Almost a decade back, O’Melveny & Myers LLP launched ‘CustOMMize’ for all its associates and counsels. A comprehensive work place flexibility program, it includes return-to-work on a reduced workload after a leave of absence, and offers a 2-year sabbatical that allows lawyers to explore other interests while staying with the firm. They could transition back to the firm after the sabbatical.

Organizations are also realizing that if you don’t offer flexibility rooted in agile mindset, you’re missing out on a diverse range of candidates. Women are more likely than men to cite flexible work arrangements as a very important factor when considering a job, with those between 36 and 45 years most likely to do so.

India Inc. across sectors has shown flexibility via return to work programs for second career women. From Tata Steel in the traditional industrial sector to RBS in financial services, Genpact in business processing and ecommerce major Amazon, Mahindra Logistics in the logistics sector to Tata Motors, all have programs to give second-career opportunity to women who have taken professional break of 1-4 years.

In Sodexo India, people can work half-time jobs and take unpaid family leave for up to 2 years. It has rapidly increased the number of women working there. In 2018, McAfee India launched a 12-week Return to Workplace program to offer training and resources for those looking to put their careers back on track. GE created the GE Women’s Network 1997 to help women working at GE advance their careers. Today, it is expected to keep in touch with women who’ve left GE, and help them get in touch with the organization whenever they want to return.

It is interesting how differently organizations across continents are responding to changing needs of the global economy today. But the common undercurrent in all the responses is an earnest effort towards offering flexi-options rooted in an agile mindset. 

Now let’s plunge into the second reality enabling and necessitating flexi-working.

The wave of technological advancements.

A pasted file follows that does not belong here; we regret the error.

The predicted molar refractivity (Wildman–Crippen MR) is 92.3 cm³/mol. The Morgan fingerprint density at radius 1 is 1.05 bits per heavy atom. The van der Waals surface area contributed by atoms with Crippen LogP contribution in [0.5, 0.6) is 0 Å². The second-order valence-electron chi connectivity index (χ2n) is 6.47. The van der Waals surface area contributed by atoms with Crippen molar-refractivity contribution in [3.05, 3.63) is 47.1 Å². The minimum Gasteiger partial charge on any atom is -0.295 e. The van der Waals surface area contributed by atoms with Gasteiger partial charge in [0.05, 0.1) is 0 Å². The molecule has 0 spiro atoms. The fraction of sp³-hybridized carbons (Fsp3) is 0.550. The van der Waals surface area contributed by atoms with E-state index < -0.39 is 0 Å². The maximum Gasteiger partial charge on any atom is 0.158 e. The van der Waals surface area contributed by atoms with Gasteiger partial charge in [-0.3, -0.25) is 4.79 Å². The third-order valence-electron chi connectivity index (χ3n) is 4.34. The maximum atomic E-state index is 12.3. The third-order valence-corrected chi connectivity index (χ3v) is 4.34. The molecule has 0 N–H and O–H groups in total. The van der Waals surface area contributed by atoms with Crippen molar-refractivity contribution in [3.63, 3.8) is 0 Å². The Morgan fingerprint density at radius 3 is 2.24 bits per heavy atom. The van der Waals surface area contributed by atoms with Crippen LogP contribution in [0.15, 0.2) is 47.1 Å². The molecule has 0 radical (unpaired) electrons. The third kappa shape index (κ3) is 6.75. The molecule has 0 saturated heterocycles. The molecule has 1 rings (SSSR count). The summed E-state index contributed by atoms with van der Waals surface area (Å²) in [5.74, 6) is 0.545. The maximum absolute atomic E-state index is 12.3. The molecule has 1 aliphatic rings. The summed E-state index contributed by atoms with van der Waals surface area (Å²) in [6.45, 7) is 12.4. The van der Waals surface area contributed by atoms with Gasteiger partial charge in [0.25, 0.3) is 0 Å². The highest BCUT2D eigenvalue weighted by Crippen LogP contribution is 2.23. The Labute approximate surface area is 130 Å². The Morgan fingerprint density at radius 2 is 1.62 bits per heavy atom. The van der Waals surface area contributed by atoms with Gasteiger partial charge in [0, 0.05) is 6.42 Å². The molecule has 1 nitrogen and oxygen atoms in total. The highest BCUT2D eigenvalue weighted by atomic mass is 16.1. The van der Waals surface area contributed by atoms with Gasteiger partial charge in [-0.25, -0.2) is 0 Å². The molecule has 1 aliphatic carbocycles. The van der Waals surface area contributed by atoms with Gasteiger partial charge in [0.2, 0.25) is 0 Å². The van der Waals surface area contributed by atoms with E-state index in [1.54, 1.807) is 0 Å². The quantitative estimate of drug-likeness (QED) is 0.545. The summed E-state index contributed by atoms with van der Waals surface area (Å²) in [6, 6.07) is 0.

We’re riding a wave of technological advancements that have made virtual world communication as reliable and responsive as face-to-face meetings. Name it and there is a technological solution for frictionless internal communications and work execution. That includes cloud-based technology, emails, WhatsApp, FaceTime, Slack, Microsoft Teams, GoToMeeting, Skype, Webex, document sharing and professional social media, Bluetooth-based access, biometric logins.

Savvy businesses are effectively using technology to enable location-agnostic work styles that are as co-ordinated, connected, and committed as any other. Instead of the traditional focus on brick and mortar, they are investing more and more in cutting-edge technological tools to create superior employee experience and better productivity. Let’s look at a couple of examples.

Humana, a U.S. healthcare company, recently expanded its flexibility offering by deploying technological advancements to its advantage. While from 2016 itself roughly half of Humana’s employees had opted for remote work policies, the call center team couldn’t because they had to record their calls at their desks. So in 2018, Humana piloted a new flexible work style. It equipped call center employees with at-home technology and replaced assigned desks with flexible shared ones. As a result, Humana today benefits from not just happy employees enjoying the same flexibility as the rest of the workforce but also sources candidates from areas beyond their local offices.

Schneider Electric recently tapped into the power of artificial intelligence to create a more fluid culture of internal talent sharing. The company launched a new AI-powered platform, Open Talent Market. It is encouraging managers, who in the past may have hoarded talent, to recognize and support the rise of a new internal gig economy.

Appen, a machine learning company with over 350 full-time employees across 7 countries and over a million contractors across the globe, realized that its flexi-workers didn’t feel adequately connected. So in 2017, Appen used tech solutions to build an internal community forum where flex workers could offer advice, troubleshoot common issues, and get to know each other. At the same time, Appen invested in video conferencing, instant messaging, and document collaboration solutions. The result has been greater job satisfactions and a 5% drop in attrition within the first year.

Baker McKenzie claims that its internal policies of flexible work through ‘bAgile’ and family care through ‘Family Leave’ are a response to technology enablement to meet their employees’ and clients’ needs in a more agile way.

It is clear that organizations are increasingly realizing that it only makes business sense to tweak the physicality-centric traditional work styles and meet the requirements of the modern workforce. There are two more pressing realities that have made the shift towards flexi-working and building an agile workforce imperative today. I will cover them and how organizations’ are responding to them in my next blog Why are Organizations Across Geographies and Industry Going Flexi? – Part 2. Stay tuned!